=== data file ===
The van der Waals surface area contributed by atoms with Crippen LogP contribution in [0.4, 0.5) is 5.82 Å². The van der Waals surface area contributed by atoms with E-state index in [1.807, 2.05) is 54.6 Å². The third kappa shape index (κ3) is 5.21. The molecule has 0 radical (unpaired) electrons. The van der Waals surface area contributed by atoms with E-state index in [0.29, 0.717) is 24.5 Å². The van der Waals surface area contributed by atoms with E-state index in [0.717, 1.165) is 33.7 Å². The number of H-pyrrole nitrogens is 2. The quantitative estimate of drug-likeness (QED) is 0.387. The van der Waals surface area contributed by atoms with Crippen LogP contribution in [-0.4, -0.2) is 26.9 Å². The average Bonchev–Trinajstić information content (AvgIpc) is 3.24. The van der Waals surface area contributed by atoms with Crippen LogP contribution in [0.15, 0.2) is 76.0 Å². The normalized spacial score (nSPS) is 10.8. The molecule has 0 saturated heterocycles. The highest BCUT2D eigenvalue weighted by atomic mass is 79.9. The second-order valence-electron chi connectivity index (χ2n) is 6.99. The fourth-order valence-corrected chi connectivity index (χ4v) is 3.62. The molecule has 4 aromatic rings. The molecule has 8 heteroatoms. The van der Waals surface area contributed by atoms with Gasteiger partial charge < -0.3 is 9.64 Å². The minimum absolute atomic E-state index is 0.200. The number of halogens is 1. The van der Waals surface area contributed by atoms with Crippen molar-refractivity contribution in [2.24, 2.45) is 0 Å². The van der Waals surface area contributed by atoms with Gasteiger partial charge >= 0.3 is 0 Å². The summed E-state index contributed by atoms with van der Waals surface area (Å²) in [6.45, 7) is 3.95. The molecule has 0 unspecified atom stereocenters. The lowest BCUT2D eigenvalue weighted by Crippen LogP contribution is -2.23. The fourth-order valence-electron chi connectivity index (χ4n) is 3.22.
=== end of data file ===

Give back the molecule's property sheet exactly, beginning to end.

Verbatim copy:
The van der Waals surface area contributed by atoms with Crippen LogP contribution in [0.4, 0.5) is 5.82 Å². The van der Waals surface area contributed by atoms with E-state index in [1.807, 2.05) is 54.6 Å². The third kappa shape index (κ3) is 5.21. The molecule has 0 radical (unpaired) electrons. The van der Waals surface area contributed by atoms with E-state index in [0.29, 0.717) is 24.5 Å². The van der Waals surface area contributed by atoms with E-state index in [0.717, 1.165) is 33.7 Å². The number of H-pyrrole nitrogens is 2. The quantitative estimate of drug-likeness (QED) is 0.387. The van der Waals surface area contributed by atoms with Crippen LogP contribution in [-0.4, -0.2) is 26.9 Å². The average Bonchev–Trinajstić information content (AvgIpc) is 3.24. The van der Waals surface area contributed by atoms with Crippen LogP contribution in [0.15, 0.2) is 76.0 Å². The normalized spacial score (nSPS) is 10.8. The molecule has 0 saturated heterocycles. The highest BCUT2D eigenvalue weighted by atomic mass is 79.9. The second-order valence-electron chi connectivity index (χ2n) is 6.99. The fourth-order valence-corrected chi connectivity index (χ4v) is 3.62. The molecule has 4 aromatic rings. The molecule has 8 heteroatoms. The van der Waals surface area contributed by atoms with Gasteiger partial charge < -0.3 is 9.64 Å². The minimum absolute atomic E-state index is 0.200. The number of halogens is 1. The van der Waals surface area contributed by atoms with Crippen molar-refractivity contribution in [2.24, 2.45) is 0 Å². The van der Waals surface area contributed by atoms with Gasteiger partial charge >= 0.3 is 0 Å². The summed E-state index contributed by atoms with van der Waals surface area (Å²) in [6.45, 7) is 3.95. The molecule has 0 unspecified atom stereocenters. The lowest BCUT2D eigenvalue weighted by Crippen LogP contribution is -2.23. The fourth-order valence-electron chi connectivity index (χ4n) is 3.22.